Sunday, December 10, 2006

Hurting Kids With Our Sexual Childishness

[Posted by reader_iam]

Earlier this year, in a post titled A Sexual Predator In The Making! about a 6-year-old Massachusetts boy suspended for three days for sexual harassment, I asked the following question:
Have we lost all sense of proportion, as well as our minds?

Well, folks, I have my answer: Yes.
When a Bellmead father received a letter from his son's school district saying the 4-year-old had inappropriately touched a teacher's aide, he said he couldn't believe what he was reading.

"When I got that letter, my world flipped," DaMarcus Blackwell said.

The Nov. 13 letter from La Vega Independent School District stated his son, who was 4 years old at the time, was involved in "inappropriate physical behavior interpreted as sexual contact and/or sexual harassment" after the boy hugged a teacher's aide and "rubbed his face in the chest of (the) female employee" on Nov. 10.

The letter also stated Blackwell's son, who Blackwell requested not be named in this story for privacy reasons, spent the day in in-school suspension (ISS) as punishment for the incident.

Blackwell, quite understandably, complained. In response, the school district obligingly "changed the offense to 'inappropriate physical contact' and removed references of sexual contact or sexual harassment from the boy's file" (of which this report may or may not be a permanent part).

Blackwell doesn't think that's good enough. I don't either. In the first place, the child--the 4-year-old--was placed in in-school suspension for a day, with his "offense" being explained to him (so administrators say) by school officials without the presence of his parents and before they were successfully contacted. (They say they couldn't reach the parents by phone. Fine. Then wait to deal with the situation until you DO reach them.)

Gotta question for you [or two, or three, or ...]: Did they actually use the words "sexual harassment" or "sexual contact"? If so, how did they explain those terms, exactly? Do they know to what degree the child is aware, conceptually, in words, of sex or sexuality in general? Did they even think to ask that question of themselves? Did they stop to think about how, or even if, their words or actions might damage the boy, who, the parents say, don't understand what he did that was so wrong as to justify an ISS? Do they think changing an incident report is going to change any of that?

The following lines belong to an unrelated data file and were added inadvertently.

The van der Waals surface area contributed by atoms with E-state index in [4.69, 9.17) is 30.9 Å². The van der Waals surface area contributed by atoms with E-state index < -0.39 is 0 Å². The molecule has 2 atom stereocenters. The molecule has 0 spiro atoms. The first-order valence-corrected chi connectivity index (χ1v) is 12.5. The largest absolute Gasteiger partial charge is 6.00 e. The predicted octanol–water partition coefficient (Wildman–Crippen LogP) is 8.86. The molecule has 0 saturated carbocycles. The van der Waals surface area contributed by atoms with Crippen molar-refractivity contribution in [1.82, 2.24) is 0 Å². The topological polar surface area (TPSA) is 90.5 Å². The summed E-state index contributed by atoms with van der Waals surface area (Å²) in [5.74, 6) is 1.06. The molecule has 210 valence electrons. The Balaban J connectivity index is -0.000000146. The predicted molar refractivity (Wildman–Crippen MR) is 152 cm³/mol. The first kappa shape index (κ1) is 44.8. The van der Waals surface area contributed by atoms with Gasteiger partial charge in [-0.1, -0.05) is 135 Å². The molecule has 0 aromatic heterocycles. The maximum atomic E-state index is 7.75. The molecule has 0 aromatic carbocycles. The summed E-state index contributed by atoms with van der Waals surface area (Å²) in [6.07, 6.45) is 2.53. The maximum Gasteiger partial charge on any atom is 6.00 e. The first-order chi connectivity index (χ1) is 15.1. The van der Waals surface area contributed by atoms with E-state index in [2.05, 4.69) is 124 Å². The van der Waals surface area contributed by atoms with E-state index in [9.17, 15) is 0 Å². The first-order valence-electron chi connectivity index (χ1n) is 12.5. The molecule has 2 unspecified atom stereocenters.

Sorry, I lost it there for a minute.

Look, I'm going to go out on a limb here for a(nother) minute. I suppose, in the theoretical world, there may be an exception to what I'm about to say, but I can live with whatever some nitpicker comes up with. However, in the real world, real grownups with real brains should know that 4-year-olds cannot sexually harass adults. Got it? For crying out loud, it feels ludicrous to even keyboard that statement--how, in the name of common sense, could it have not felt so to even consider classifying what that kid did as sexual harassment? Or even, really, inappropriate sexual contact, in the context of ascribing blame and intent, or even understanding, to the child, much less meting out punishment at this level?

Let's say, for the sake of argument, that the child was being 1) sexual, specifically, and 2) inappropriately so. It would seem to me that, in the case of the former, a wise adult might look at the situation and see that the child is struggling with budding feelings and might not understand what's going on or how to cope with them. If he was very persistent, rising to the level of alarm, why wouldn't the first thought be, "Well, gee. That's weird. I wonder why the kid's doing that. Could he be in trouble? Could someone be engaging in sexually inappropriate behavior with him?"